Monica Sheppard

Monica Sheppard is a freelance graphic designer, beekeeper, mother and community supporter living in Rome.

On Thanksgiving Eve, I drove south on Highway 27 towards Newnan just as the moon was rising and the sun was setting. The open rolling landscape gave me a constant view of the nearly full moon to my left, and the color show of the sunset to my right. It was all I could do to keep my eyes on the road ahead, and if I hadn’t been in a hurry to help with Thanksgiving preparations, I would have stopped to enjoy the show and take some pictures.

As I drove, I was listening to an episode of Malcolm Gladwell’s podcast “Revisionist History”. If you’ve not listened, you should check it out. The premise of the series, per the website, is to “go back and reinterpret something from the past: an event, a person, an idea. Something overlooked. Something misunderstood.” I’ve only listened to a few episodes so far, but it is really a great series.

You should especially look up the episode I was listening to on my drive. It paints a fascinating picture of Larry Adler, a harmonica virtuoso who was quite the man-about-town back in the day. He rubbed elbows with all the great stars, including having an affair with Ingrid Bergman. He was good friends with Frank Loesser (pronounced “lesser”), a famous composer known for many great works, but most pertinent to the current season: he won an Academy Award for best song for “Baby, It’s Cold Outside.” Adler was fond of Loesser, but he hated Loesser’s wife, referring to her as “the evil of two Loessers.” Clever, huh?

If you have been reading this column, you know that I am a big fan of a good play on words. I can’t resist a clever twist on a phrase, so Adler’s adage was stuck in my head for days. “The lesser of two evils”, of course, refers to choosing between two poor options, which we’ve all experienced. While I didn’t remember having heard this twist of the phrase before, it turns out “the evil of two lessers” was bantered about during the 2016 election when a good number of folks felt that neither presidential candidate was the right person for the job. No matter where you fall in the spectrum of outlook on that situation, there were a lot of people who considered the future bleak no matter to which side the votes fell. While both phrases basically mean the same thing, the latter refers to the particular peril of finding yourself in the predicament of the first. Make sense?

A few weeks ago, my friend Marc Bynum shared a TedTalk about the moral roots of liberals and conservatives by Jonathan Haidt, an American moral psychologist and Professor of Ethical Leadership at New York University's Stern School of Business. The premise of his talk is based on his researched conclusion that liberals tend to be more open to experience, while conservatives are more inclined to embrace that which is familiar and traditional. This is a really dense discussion and I hope you will consider seeking it out to get the full understanding of what he is proposing. I have watched it several times because there is so much to unpack and understand about the psychology of morality. His basic idea is that we are born with a first draft of a basic set of moral assumptions that is later shaped by our experiences to develop our own personal morals. His extensive research of how varying sources talk about morality establishes a basic list of five categories that are considered to be moral issues including Harm/Care, Fairness/Reciprocity, Ingroup/Loyalty, Authority/Respect, and Purity/Sanctity. Again, you really need to watch his talk to fully understand his point on these, but hopefully we can all agree that these five categories cover most questions of morality. If you consider the way that experiences will shape our perspective on the importance of each of these areas, you start to see that there could be trends on the two sides of the aisle, so to speak. To test this Haidt and his colleagues set up an online quiz that you can take at and at the time of his talk, around 30,000 people had taken the quiz. He shows charts that process answers from about 23,000 people. The results are very interesting and do show that there is an absolute predictive formula to the way that people who associate with one team or the other view the moral dilemma.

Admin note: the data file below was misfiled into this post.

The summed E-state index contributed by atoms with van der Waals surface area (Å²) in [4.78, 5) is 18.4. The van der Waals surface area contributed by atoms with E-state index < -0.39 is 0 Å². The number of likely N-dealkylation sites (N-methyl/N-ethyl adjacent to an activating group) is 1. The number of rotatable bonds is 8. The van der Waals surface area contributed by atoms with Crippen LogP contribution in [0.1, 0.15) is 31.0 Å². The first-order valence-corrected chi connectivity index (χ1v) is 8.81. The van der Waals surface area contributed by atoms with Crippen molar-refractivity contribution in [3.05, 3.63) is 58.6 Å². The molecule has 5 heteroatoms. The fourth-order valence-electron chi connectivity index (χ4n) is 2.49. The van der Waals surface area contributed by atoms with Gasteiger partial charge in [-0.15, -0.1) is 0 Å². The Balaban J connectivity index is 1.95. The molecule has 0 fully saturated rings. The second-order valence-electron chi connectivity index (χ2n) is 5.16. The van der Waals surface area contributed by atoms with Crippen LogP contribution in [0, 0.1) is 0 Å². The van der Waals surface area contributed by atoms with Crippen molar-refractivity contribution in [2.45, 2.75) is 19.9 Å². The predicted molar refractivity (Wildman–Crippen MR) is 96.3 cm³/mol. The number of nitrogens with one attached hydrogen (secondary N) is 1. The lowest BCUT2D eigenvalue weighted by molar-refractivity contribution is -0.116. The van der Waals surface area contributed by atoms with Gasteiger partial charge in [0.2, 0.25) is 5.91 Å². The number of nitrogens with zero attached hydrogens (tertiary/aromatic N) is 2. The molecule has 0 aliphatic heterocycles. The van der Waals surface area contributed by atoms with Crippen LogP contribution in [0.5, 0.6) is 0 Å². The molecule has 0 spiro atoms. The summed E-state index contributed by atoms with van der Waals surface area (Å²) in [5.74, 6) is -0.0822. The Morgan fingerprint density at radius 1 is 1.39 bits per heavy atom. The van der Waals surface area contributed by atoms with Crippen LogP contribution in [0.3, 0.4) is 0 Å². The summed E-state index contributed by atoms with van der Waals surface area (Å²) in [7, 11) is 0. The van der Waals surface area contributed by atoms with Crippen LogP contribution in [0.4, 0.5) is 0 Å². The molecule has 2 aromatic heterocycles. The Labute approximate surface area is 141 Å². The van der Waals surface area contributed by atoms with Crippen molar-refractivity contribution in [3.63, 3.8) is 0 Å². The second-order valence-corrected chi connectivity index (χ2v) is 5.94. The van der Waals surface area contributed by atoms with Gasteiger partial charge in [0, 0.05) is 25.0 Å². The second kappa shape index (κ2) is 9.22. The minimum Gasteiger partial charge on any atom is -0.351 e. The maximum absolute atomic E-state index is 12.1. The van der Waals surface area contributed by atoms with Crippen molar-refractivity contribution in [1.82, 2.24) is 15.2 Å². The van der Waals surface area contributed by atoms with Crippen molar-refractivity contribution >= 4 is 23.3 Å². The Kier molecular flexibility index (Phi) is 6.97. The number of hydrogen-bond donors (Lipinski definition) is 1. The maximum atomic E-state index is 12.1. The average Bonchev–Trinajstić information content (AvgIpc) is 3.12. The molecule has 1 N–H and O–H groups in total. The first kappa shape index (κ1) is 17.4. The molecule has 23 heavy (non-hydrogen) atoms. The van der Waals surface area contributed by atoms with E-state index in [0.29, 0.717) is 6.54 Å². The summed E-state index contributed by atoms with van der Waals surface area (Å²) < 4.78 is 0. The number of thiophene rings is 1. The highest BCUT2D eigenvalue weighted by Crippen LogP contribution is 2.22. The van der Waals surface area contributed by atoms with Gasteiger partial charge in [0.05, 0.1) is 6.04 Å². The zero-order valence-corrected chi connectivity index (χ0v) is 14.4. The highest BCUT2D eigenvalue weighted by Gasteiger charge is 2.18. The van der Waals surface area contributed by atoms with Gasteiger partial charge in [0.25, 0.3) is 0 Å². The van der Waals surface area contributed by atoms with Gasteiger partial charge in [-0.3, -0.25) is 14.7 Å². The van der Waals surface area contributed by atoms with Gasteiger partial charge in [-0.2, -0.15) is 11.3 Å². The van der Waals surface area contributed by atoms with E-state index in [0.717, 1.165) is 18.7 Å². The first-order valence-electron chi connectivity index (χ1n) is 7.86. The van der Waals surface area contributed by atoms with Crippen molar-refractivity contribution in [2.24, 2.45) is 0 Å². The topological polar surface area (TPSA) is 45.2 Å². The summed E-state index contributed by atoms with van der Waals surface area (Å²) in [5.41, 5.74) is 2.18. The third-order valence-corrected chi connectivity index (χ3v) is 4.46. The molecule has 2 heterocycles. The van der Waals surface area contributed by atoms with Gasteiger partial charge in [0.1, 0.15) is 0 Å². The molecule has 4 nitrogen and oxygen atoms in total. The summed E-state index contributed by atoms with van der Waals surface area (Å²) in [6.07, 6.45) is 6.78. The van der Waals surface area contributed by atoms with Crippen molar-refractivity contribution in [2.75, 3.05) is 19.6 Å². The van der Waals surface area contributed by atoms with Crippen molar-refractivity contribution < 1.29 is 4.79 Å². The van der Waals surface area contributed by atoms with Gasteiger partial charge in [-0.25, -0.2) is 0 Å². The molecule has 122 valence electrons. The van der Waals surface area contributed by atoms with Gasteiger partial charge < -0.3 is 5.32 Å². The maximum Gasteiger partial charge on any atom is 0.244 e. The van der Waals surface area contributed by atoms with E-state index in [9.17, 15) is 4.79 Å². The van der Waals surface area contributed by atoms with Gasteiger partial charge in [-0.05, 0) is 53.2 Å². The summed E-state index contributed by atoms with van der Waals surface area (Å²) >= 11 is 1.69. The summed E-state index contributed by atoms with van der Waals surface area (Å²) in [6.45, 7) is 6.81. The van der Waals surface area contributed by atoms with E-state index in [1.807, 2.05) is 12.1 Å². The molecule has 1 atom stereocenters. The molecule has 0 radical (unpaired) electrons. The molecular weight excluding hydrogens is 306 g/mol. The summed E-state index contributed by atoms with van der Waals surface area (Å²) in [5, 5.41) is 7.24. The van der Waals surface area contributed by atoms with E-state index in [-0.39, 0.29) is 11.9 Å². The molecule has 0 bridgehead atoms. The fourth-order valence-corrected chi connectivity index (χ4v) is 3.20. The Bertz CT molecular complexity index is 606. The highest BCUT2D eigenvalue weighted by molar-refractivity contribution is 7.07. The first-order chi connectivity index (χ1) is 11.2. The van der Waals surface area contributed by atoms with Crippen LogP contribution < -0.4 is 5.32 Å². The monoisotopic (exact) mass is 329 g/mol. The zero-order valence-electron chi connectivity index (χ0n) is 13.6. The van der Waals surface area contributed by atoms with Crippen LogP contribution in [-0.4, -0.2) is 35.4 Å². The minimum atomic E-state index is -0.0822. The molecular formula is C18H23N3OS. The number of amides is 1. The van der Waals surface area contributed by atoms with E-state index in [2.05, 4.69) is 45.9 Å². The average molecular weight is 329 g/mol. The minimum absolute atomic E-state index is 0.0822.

I don’t have room to get into all of the details here (again, look it up!) but his conclusion is that we need the beliefs of both sides in order to maintain true moral balance in our society. As much as we would like to imagine eliminating the opposing perspective, as much as we want to feel that we are “right” and the other side is “wrong”, we are fooling ourselves to believe that we have the only answer. Haidt uses various examples of how this balance works, but probably the most easy to relate is the idea of the Eastern philosophy of yin and yang. The strength of the symbol of yin and yang is that each side relies on the resistance of the other to maintain balance. Without each other either side would collapse. You could say that we are facing the dilemma of “the evil of two lessers” when we try to rely only on our own outlook at the complete denial of other perspective. Neither choice can stand on its own, and it is only by consideration of another solution that we find the best results. On my drive, I got to enjoy the equal but opposite displays that were happening on either side of me, I didn’t have to choose. If it weren’t for the sun, the moon would not have shown so brightly, and so it is that sometimes it takes two lessers to make a whole right.

 Monica Sheppard is a freelance graphic designer, beekeeper, mother and community supporter living in Rome.